My Houston Hat Net buddy Marie (AKA: Landygrande) did make a run to Nordstroms yesterday and filed the following report:
My research at Nordstroms last evening revealed the following:
The hats are lovely, but they do not include the feathers. They are decorated with "fake" ribbon feathers - not as shown on the cover of the catalog. Nice though! It tried on several, and they fit - which was very surprising. Most ready-made hats are too small for me. The shoes were awesome! Wish I could wear them - I am short enough to need the height, but can't walk in them. The flats made me wish I had saved my Vegas money (almost, but not quite)! The shoes are worth a trip, but the hats are not, Jill.
Thank you Marie! I'm curious about the fake ribbon feathers now. And shame on Nordstroms for not featuring the hats as they are in reality. At least they are carrying hats, and if they fit Marie, who wears the same size hat as I do, then I must suppose Nordstrom is making an effort to accomodate a slight range of sizes.
Kate also left an astute comment, that hand bag designers are now doing hats, probably because the hand bag market is saturated. Good for them, and good luck with that...the architecture of hats is quite a bit more challenging than the architecture of a hand bag. This could prove to be very interesting.
I'll probably make a trip to Norstroms and the Galleria sometime this fall, just to see what is out there here in the Bayou City.
Changing topics abit...I've written about the hat designer Sally Victor before, about how she created loads of hats during the 1940-1960's.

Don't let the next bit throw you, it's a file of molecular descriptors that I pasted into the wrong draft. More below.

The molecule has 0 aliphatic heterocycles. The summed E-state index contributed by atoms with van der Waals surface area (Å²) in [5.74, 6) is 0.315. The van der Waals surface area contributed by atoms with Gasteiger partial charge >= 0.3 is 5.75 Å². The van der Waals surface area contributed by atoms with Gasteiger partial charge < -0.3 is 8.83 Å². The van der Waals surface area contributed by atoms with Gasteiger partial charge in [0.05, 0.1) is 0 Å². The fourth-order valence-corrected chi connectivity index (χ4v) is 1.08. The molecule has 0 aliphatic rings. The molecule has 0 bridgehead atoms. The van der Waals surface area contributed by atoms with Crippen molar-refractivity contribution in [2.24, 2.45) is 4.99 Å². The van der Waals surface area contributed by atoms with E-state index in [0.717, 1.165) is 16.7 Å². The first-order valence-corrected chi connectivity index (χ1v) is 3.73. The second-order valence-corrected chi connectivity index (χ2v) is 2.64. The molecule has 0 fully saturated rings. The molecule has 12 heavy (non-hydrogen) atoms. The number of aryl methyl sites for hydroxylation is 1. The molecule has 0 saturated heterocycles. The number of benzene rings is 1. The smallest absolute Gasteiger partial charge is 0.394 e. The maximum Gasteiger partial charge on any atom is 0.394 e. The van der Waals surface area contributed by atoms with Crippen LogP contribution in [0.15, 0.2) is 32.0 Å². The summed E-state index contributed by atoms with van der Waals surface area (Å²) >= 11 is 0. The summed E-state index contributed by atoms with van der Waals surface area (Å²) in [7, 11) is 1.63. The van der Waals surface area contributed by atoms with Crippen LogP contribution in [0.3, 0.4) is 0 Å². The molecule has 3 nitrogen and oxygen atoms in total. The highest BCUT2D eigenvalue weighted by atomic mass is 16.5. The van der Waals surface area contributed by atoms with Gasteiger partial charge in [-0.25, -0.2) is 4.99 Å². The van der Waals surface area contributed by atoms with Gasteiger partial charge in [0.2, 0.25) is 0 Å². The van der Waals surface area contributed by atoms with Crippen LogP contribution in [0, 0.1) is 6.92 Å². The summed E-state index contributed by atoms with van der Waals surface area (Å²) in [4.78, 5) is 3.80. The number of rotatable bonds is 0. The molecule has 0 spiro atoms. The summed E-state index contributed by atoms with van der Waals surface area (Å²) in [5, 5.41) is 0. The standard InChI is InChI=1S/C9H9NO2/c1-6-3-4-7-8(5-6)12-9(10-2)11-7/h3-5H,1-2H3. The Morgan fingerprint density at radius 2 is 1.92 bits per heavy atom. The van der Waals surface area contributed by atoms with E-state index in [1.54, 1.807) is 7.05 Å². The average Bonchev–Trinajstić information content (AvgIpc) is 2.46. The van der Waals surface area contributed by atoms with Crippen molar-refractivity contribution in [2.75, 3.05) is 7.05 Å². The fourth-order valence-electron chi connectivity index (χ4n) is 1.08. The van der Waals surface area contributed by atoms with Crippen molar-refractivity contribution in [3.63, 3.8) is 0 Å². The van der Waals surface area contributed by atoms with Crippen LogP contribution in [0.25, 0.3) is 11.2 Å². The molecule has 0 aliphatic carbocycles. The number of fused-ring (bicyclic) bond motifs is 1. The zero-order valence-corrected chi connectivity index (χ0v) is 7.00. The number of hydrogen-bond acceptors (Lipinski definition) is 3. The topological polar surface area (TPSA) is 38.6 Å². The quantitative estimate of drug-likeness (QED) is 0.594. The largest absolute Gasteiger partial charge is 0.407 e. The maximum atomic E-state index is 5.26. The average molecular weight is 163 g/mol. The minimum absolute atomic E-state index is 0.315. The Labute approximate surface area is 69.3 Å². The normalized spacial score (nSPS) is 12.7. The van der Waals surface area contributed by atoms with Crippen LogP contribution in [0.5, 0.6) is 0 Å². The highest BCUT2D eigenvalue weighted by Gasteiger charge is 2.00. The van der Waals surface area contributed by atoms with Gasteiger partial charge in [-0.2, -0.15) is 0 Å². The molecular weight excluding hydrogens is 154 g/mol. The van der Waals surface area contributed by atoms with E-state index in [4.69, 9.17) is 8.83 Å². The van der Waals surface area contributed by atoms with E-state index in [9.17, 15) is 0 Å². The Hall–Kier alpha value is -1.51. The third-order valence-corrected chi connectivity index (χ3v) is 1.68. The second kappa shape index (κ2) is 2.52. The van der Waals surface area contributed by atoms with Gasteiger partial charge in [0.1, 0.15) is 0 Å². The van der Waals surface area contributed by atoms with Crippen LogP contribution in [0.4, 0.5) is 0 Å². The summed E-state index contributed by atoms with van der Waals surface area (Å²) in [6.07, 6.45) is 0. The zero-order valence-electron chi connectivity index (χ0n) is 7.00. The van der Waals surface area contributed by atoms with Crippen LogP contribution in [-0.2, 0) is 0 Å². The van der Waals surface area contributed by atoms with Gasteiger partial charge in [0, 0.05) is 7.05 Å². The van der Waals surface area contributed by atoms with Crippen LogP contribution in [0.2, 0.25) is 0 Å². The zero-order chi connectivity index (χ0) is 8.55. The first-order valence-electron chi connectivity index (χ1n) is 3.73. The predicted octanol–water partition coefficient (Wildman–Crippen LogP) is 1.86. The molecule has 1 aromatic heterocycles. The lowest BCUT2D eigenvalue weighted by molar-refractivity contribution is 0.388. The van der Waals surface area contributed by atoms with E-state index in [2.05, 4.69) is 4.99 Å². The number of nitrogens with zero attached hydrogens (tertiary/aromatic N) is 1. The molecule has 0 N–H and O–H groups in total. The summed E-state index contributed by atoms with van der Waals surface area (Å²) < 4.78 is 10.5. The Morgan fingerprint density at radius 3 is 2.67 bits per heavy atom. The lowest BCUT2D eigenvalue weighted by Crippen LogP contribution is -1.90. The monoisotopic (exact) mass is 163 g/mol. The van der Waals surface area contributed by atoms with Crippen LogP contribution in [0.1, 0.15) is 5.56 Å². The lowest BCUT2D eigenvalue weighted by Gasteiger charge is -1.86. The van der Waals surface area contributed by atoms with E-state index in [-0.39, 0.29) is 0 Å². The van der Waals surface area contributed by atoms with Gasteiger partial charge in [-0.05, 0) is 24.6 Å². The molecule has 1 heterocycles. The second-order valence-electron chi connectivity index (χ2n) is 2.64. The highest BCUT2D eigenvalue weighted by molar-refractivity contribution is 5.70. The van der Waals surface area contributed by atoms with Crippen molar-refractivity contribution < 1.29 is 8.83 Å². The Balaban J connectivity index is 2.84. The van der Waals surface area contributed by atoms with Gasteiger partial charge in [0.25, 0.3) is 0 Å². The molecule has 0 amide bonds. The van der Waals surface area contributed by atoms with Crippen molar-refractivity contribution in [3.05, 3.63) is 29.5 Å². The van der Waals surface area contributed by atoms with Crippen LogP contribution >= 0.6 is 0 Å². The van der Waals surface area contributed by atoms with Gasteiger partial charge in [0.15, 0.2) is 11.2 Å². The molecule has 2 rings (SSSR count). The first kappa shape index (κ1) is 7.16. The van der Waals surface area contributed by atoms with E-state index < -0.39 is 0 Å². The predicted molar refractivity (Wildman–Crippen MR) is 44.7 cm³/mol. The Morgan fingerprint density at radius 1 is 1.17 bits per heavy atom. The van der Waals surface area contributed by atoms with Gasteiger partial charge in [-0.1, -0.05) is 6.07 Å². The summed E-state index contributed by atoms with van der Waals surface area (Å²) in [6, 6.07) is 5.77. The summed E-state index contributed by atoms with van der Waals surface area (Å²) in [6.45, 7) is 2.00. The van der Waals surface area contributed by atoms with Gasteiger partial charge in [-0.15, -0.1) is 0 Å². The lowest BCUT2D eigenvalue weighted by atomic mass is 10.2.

The other day I spotted a Vogue pattern designed by Ms. Victor on ebay.
I bid; I won!
I paid only about 12 times more than the cover price of the pattern, but that is probably a steal when you consider how prices have gone up on patterns since 1960, the year that this particular pattern was issued. (See proof in picture below...)
Each fabric had a chart listing the temperature at which the fibers would melt, the time it would take to fade at a specific UV level, how quickly abrasion could occur, breath ability,wicking, dye-acceptance...on and on it went. I spent hours with flash cards memorizing fabric names, and wondering why we were memorizing this, when it would be just as easy to look up the information at the time when we actually needed the information.
The book wasn't so heavy that it would have been impossible to haul along on a fabric purchasing spree.
That kind of thinking should have been my first clue that I was destined to be a reference librarian rather than a top fabric designer.
I'm sharing all that background information with you so you will understand my dismay when I looked at the list of fabric suggestions and realized I had never heard or seen the fabric names SURAH and BARATHEA before.
Maybe my Canadian sewers use that stuff all the time.
Maybe I did know about those fabrics at one time, but have long since purged the information from my grey matter.
Maybe I should ask Oregon State University for a partial refund on my tuition.
Yes, I have since looked up those two word.
Barathea: A soft fabric of silk and cotton, silk and wool, or all wool.
(Doesn't that just clear it up for you? So decisive! Really, what the heck is it????)
More research provided the information that Barathea was a trade name from 1862, and the fabric has a broken rib weave and a pebbly texture, and is made of silk, worsted wool or a synthetic fiber.
Now does that clear it up for you?
Surah: From 1873, a soft twilled fabric of silk or rayon.
Sounds pretty...I'll have to ask for it the next time I shop at an Indian fabric store.
If you sew much you may have noticed that Vogue has always been a demanding pattern to work with. They are very thorough and specific in their instructions.
I think they went into overkill with this part of the instructions:
I'm just going to go ahead and make the hat anyway.
If it doesn't come out right, I guess I'll only have myself to blame for not following Vogue's explicit directions.
Wear a girdle to fit a hat.
Not on this liberated woman!
Frankly, I'm surprised they didn't think to dictate wearing a bra.
Now that would make sense, wouldn't it?
I'll let you know when I finish the hat.
It'll be awhile.
If you want to borrow a copy of the pattern, and have a girdle and a bra, and know where to get some barathea or surah, I'd be happy to pass it right along!